The United States government and citizenry responded to the medical crisis in Gettysburg that resulted from the battle. “The first wagons of the Sanitary Commission arrived on July 6. A day later, rail communication was restored by an ingenious former Gettysburg College professor, Herman Haupt–but with the temporary terminal a mile east of town. ‘Refrigerating cars’–cars which had been converted to moveable icehouses–brought ‘tons of ice, mutton, poultry, fish, vegetables, soft bread, eggs, butter,’ not only the necessities but luxuries, ‘delicate food.’ Provisions were badly needed. ‘Lee’s army had taken everything,’ leaving the area ‘almost entirely destitute.'” … Eventually, the army sent supplies, and coffins, too, but the private groups continued to play a major role.” [p. 18]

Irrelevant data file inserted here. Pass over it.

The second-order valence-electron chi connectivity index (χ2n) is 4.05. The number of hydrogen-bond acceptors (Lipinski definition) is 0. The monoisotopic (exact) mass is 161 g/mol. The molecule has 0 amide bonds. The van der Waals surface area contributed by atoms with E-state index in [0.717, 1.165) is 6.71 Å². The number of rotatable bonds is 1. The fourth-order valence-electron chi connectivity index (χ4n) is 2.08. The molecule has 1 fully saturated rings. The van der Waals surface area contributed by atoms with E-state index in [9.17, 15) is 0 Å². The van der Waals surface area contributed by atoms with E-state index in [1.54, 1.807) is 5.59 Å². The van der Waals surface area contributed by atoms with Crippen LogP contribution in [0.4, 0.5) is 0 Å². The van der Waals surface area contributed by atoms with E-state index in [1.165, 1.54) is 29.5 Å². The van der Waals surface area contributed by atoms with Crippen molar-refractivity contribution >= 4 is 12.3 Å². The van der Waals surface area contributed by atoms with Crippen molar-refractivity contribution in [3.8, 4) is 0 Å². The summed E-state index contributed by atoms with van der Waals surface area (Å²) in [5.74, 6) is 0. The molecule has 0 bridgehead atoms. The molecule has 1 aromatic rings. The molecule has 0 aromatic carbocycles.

Professor Boritt tells us the US soldiers and the rebels received the same care. “Rebs would report that in hospital tents, ‘Confederate and Yankee are often promiscuously thrown together.’ At the Sanitary Commission’s supply house in the center of Gettysburg, doctors waited for their turn to get supplies, regardless of which side they belonged to. … Clergymen ministered equally to both sides, but that, too, could be a mixed blessing. If you were Catholic or Jewish or perchance a non-believer, all too often you still got a Protestant minister.” [p. 21]

He also discusses how Gettysburg attorney David Wills handled the arrangements for the National Cemetery and its dedication. Wills hired William Saunders to design the burial grounds and attended to a host of details, including communicating with and arranging the participation of the speakers, such as Edward Everett and, of course, President Lincoln.